What fruits can you eat if you have diabetes?


You may have heard at some point that you shouldn't eat fruit if you have diabetes. Someone may have even told you that watermelons and bananas are off-limits because they are too sweet. Neither one nor the other is entirely true. You can enjoy fruits, you just need to make smart decisions about what fruits and how much to eat.

Helen Yin / Stocksy United

Fruit and diabetes

Fruits have many health benefits: they contain vitamins, minerals, nutritional fiber, and antioxidants. Fruits can be beneficial for the diabetes diet if eaten in moderation. The key to eating fruit is making sure you eat the correct types and servings.

The fiber found in fruits can help prevent blood sugar spikes, can help remove cholesterol from the heart, and increase feelings of fullness, leading to less food intake. Fruits are also a great source of vitamins and minerals like potassium, which can help lower blood pressure .

On the other hand, fruits are carbohydrates and contain a natural sugar called fructose. Carbohydrates, whether from bread, milk, yogurt, potatoes, or fruit, break down during digestion and turn into sugar or glucose. For this reason, people with diabetes are advised to keep track of the amount of carbohydrates they consume, including fruit servings .

There are a few tips you'll want to keep in mind when choosing fruits:

Avoid dried fruits and fruit juices.

Dried fruits, especially sweetened ones, contain more carbohydrates per serving than natural whole fruits. It also contains more sugar because sugar is often added for flavor and may contain less fiber if the skin has been removed. Just four tablespoons of raisins (1/4 cup) will cost you 120 calories, 32 grams of carbohydrates, and 24 grams of sugar .

It is also best to avoid all fruit juices . Even 100% fruit juice causes instant spikes in blood sugar because the fiber-containing fruit pulp is thrown away. It's also easy to drink excess calories without realizing it. For example, 1 cup of 100% fruit juice contains 130 calories, 33 grams of carbohydrates, and 28 grams of sugar .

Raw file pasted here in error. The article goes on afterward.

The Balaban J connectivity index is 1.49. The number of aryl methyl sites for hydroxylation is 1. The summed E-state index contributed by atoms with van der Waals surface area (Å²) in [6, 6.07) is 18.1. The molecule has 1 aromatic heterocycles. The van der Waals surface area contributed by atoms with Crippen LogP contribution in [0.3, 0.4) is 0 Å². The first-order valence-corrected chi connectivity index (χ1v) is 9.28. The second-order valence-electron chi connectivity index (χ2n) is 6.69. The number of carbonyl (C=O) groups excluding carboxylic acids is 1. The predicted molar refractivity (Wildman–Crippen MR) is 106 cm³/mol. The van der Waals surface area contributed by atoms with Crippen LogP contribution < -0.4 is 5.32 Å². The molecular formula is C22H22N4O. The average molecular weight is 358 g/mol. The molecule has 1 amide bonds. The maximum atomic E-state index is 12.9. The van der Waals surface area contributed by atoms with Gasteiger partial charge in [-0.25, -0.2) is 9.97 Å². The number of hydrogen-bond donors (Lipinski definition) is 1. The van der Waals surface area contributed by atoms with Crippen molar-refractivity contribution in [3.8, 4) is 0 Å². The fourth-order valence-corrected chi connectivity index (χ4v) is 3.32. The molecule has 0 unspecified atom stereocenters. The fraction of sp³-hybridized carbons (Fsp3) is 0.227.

Instead of dried fruit or fruit juice, choose whole fruits (fresh, frozen, or canned) with no added syrups or sugar.

Keep your portions under control

The American Diabetes Association recommends that about 45% of your total daily calorie intake come from carbohydrates. If you have a fixed and consistent carbohydrate eating plan, you should consider fruit as your carbohydrate choice. When choosing fruits, try to stick to one serving of fruit per meal or snack , and limit the number of servings of fruit to no more than two or three per day .

Keep in mind that there are approximately 15 grams of carbohydrates in a serving of fruit. The amount of each fruit you can eat within that serving will depend on the type of fruit. Here is a list of what is considered a serving for normal whole fruits :

  • 1 small apple (4 ounces), orange, peach, pear, or plum
  • 1/2 medium banana
  • 2 small or 1 large tangerines (4 ounces total)
  • 2 small kiwis (2 ounces)
  • 4 small apricots (30 grams)
  • ~ 1 cup cantaloupe (cantaloupe, molasses)
  • 15 grapes or cherries
  • 1/3 medium mango
  • 1 1/4 cups strawberries
  • 3/4 cup blueberries
  • 1 cup of raspberries and blackberries (contains 8 grams of fiber)

Some fruits should be treated with caution. For example, it is recommended that you only eat bananas, cherries, grapes, mangoes, and pineapples in the limited amounts specified, as they can cause a rapid rise in blood sugar due to their higher carbohydrate content.

If you want to get the most out of your largest serving, choose fruits that are very high in fiber, such as berries. For example, you can eat 1 1/4 cups of strawberries for 15 grams of carbohydrates .

Choose fruits with a lower glycemic index

The American Diabetes Association recommends choosing fruits with a low glycemic index . The glycemic index, or GI, is used as a benchmark to measure how carbohydrate-containing foods raise blood glucose levels.

Foods are judged based on how much blood sugar levels rise compared to benchmark foods, such as sugar or white bread. Foods with a high GI will raise blood glucose levels more than foods with a medium or low GI .